Author : Ron Thompson
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Education, Inequality and Social Class provides a comprehensive discussion of the empirical evidence for persistent inequality in educational attainment. It explores the most important theoretical perspectives that have been developed to understand class-based inequality and frame further research. With clear explanations of essential concepts, this book draws on empirical data from the UK and other countries to illustrate the nature and scale of inequalities according to social background, discussing the interactions of class-based inequalities with those according to race and gender. The book relates aspects of inequality to the features of educational systems, showing how policy choices impact on the life chances of children from different class backgrounds. The relationship between education and social mobility is also explored, using the concepts of social closure, positionality and social congestion. The book also provides detailed discussions of the work of Pierre Bourdieu and Basil Bernstein, two important theorists whose contributions have generated thriving research traditions much used in contemporary educational research. Education, Inequality and Social Class will be essential reading for postgraduate and advanced undergraduate students engaged in the study of education, childhood studies and sociology. It will also be of great interest to academics, researchers and teachers in training.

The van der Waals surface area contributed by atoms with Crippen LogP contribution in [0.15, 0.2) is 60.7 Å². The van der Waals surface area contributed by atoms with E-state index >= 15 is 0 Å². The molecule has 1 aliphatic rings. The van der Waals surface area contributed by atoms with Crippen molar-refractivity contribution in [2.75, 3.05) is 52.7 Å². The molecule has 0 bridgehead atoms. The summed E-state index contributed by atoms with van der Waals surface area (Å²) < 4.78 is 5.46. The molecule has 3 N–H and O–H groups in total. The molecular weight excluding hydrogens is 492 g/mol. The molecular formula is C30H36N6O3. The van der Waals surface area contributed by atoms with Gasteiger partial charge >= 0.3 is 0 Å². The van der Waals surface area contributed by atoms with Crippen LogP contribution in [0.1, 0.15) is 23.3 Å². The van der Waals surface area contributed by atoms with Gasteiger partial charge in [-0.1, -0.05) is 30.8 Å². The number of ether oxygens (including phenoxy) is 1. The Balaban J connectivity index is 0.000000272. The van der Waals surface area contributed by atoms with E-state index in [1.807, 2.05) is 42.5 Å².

Class and Inequality in Norway

Author : Marianne Nordli Hansen
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Social Structure and Mobility in Economic Development

Author : Seymour Lipset